“I like to sit and drink wine and read,” he hedges.
“I’ll be pretty tired. I don’t think I’d make great company.”
“How about Sunday. What are you doing Sunday?”
Is this for real? Did he really just try for Friday, then Saturday, then Sunday? Oh, how to be polite? How to be empathetic?
“I’ll be coming to the meditation center. But I’m carpooling with Kelly and she has to leave by 1pm. I might go on a hike in the afternoon up in the Black Mountains. I think I’m just going to need some alone time. I work on weekends so my Friday night is actually more like Sunday afternoons. I just like to wind down.”
“I like to hike. I could come out. We could hike together.”
Ohmigod, ohmigod, ohmigod. This is the part where I am the bird, and he is the prey. And I have to kill him. I feel horrible for doing it, but it must be done.
“Marshall, I’m just not sure how much I can commit. I know that might be frustrating, but I don’t know how I’m going to feel on Sunday. Feel free to call me and check in but I’m pretty sure I’ll just need some down time.”
He sighs loudly as we pull into his driveway and he turns off the engine. “Well,” he says slowly. “I’m disappointed. It’s not everyday that you meet someone that you have something in common with. You seem like a nice person…” he says. Then he continues. He gives a speech about me. I try really, really, really hard to like the speech. I pretend he is someone I’ve wanted for years, I pretend that I have all the time in the world to give to him, I pretend that he doesn’t listen to techno music.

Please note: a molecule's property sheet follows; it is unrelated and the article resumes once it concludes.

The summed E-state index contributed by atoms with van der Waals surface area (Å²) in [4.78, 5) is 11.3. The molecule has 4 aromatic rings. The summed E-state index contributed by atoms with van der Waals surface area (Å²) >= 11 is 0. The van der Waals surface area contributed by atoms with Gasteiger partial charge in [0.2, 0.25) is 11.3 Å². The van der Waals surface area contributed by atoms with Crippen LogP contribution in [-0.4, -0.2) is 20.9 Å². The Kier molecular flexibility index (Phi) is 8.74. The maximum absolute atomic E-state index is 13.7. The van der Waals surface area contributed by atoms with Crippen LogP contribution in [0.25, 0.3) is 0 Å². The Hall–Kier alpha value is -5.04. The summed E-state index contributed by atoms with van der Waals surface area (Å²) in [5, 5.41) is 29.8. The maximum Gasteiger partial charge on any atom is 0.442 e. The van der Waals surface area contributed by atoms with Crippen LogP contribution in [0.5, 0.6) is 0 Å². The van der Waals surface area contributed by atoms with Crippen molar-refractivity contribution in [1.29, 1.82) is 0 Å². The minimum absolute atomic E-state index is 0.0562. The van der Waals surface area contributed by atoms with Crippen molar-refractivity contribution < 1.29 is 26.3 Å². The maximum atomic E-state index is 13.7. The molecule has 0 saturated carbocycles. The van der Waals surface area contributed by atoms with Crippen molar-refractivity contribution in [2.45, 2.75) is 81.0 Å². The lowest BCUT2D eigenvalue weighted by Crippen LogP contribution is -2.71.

But it doesn’t work. There is no click. No chemistry. Not an ounce.
As he unlocks the door to his place (I have to get my guitar, which was kept safely in his apartment as opposed to in my car) he smiles and me and says, “There’s still time for a Monty Python movie on the couch!”
I say nothing.
In his doorway I hug him goodnight and dodge the lip dive. He shakes nervously. “Maybe I’ll see you Sunday then.”
Ok. I am completely out of tools. There is nothing but frankness left.
“I wouldn’t count on it Marshall. I’m sure I’ll see you again soon, but I’m probably going to need some time to myself on Sunday. Thanks again. Goodnight.”
On the drive home I eat three cookies out of nervousness and perhaps a little guilt and play Paul Desmond’s sultry jazz all the way home to wipe the techno off. I make it to the gas station just before it closes, my last chance in forty miles, and coast all the along the mountain highway to home, sweet home just in time to see the full, buttery moon shining boldly through the clouds.